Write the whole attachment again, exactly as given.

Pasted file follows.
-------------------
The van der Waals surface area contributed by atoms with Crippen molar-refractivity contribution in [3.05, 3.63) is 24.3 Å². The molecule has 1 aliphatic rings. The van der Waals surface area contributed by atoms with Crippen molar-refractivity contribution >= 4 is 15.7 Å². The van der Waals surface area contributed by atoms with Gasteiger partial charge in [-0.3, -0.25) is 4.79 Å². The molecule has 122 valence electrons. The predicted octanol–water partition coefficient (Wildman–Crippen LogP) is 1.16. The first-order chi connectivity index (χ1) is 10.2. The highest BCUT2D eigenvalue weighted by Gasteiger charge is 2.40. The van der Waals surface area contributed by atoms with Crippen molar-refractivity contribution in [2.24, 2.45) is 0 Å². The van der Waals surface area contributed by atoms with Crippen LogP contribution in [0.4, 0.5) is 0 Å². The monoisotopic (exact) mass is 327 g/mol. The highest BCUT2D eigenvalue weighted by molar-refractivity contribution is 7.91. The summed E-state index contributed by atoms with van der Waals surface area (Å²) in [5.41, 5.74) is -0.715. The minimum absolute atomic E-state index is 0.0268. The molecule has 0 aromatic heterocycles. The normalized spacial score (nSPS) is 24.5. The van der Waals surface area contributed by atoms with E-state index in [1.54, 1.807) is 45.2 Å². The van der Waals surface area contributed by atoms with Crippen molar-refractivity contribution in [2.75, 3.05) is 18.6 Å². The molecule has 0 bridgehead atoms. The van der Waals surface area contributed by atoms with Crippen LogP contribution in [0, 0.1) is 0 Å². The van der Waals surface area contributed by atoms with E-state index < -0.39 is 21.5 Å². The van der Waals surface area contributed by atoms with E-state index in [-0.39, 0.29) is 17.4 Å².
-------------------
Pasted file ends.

The van der Waals surface area contributed by atoms with Crippen molar-refractivity contribution in [3.05, 3.63) is 24.3 Å². The molecule has 1 aliphatic rings. The van der Waals surface area contributed by atoms with Crippen molar-refractivity contribution >= 4 is 15.7 Å². The van der Waals surface area contributed by atoms with Gasteiger partial charge in [-0.3, -0.25) is 4.79 Å². The molecule has 122 valence electrons. The predicted octanol–water partition coefficient (Wildman–Crippen LogP) is 1.16. The first-order chi connectivity index (χ1) is 10.2. The highest BCUT2D eigenvalue weighted by Gasteiger charge is 2.40. The van der Waals surface area contributed by atoms with Crippen molar-refractivity contribution in [2.24, 2.45) is 0 Å². The van der Waals surface area contributed by atoms with Crippen LogP contribution in [0.4, 0.5) is 0 Å². The monoisotopic (exact) mass is 327 g/mol. The highest BCUT2D eigenvalue weighted by molar-refractivity contribution is 7.91. The summed E-state index contributed by atoms with van der Waals surface area (Å²) in [5.41, 5.74) is -0.715. The minimum absolute atomic E-state index is 0.0268. The molecule has 0 aromatic heterocycles. The normalized spacial score (nSPS) is 24.5. The van der Waals surface area contributed by atoms with E-state index in [1.54, 1.807) is 45.2 Å². The van der Waals surface area contributed by atoms with Crippen molar-refractivity contribution in [2.75, 3.05) is 18.6 Å². The molecule has 0 bridgehead atoms. The van der Waals surface area contributed by atoms with Crippen LogP contribution in [0, 0.1) is 0 Å². The van der Waals surface area contributed by atoms with E-state index < -0.39 is 21.5 Å². The van der Waals surface area contributed by atoms with E-state index in [-0.39, 0.29) is 17.4 Å².